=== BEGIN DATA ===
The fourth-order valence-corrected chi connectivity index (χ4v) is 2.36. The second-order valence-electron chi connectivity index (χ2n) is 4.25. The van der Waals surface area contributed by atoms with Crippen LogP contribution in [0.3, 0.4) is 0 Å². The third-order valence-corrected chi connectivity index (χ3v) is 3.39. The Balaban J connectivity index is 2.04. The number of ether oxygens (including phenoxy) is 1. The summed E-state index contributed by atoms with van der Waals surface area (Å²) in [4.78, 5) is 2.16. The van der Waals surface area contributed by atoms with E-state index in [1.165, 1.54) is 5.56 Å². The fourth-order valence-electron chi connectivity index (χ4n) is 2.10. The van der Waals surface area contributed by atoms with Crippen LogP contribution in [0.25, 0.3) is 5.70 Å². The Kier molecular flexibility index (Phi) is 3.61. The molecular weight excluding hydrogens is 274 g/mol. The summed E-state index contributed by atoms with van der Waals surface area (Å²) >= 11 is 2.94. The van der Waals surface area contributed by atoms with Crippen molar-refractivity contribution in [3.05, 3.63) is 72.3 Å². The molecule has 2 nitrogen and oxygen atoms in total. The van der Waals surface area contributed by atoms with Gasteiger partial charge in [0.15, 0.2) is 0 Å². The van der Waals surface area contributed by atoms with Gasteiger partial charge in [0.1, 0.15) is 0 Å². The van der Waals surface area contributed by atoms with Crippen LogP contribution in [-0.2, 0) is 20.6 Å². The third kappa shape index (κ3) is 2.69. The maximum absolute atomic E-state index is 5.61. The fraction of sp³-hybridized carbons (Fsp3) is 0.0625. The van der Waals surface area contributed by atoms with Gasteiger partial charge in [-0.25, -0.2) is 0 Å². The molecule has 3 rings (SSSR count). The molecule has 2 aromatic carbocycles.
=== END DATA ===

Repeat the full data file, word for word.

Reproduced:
The fourth-order valence-corrected chi connectivity index (χ4v) is 2.36. The second-order valence-electron chi connectivity index (χ2n) is 4.25. The van der Waals surface area contributed by atoms with Crippen LogP contribution in [0.3, 0.4) is 0 Å². The third-order valence-corrected chi connectivity index (χ3v) is 3.39. The Balaban J connectivity index is 2.04. The number of ether oxygens (including phenoxy) is 1. The summed E-state index contributed by atoms with van der Waals surface area (Å²) in [4.78, 5) is 2.16. The van der Waals surface area contributed by atoms with E-state index in [1.165, 1.54) is 5.56 Å². The fourth-order valence-electron chi connectivity index (χ4n) is 2.10. The van der Waals surface area contributed by atoms with Crippen LogP contribution in [0.25, 0.3) is 5.70 Å². The Kier molecular flexibility index (Phi) is 3.61. The molecular weight excluding hydrogens is 274 g/mol. The summed E-state index contributed by atoms with van der Waals surface area (Å²) >= 11 is 2.94. The van der Waals surface area contributed by atoms with Crippen molar-refractivity contribution in [3.05, 3.63) is 72.3 Å². The molecule has 2 nitrogen and oxygen atoms in total. The van der Waals surface area contributed by atoms with Gasteiger partial charge in [0.15, 0.2) is 0 Å². The van der Waals surface area contributed by atoms with Gasteiger partial charge in [0.1, 0.15) is 0 Å². The van der Waals surface area contributed by atoms with Crippen LogP contribution in [-0.2, 0) is 20.6 Å². The third kappa shape index (κ3) is 2.69. The maximum absolute atomic E-state index is 5.61. The fraction of sp³-hybridized carbons (Fsp3) is 0.0625. The van der Waals surface area contributed by atoms with Gasteiger partial charge in [-0.25, -0.2) is 0 Å². The molecule has 3 rings (SSSR count). The molecule has 2 aromatic carbocycles.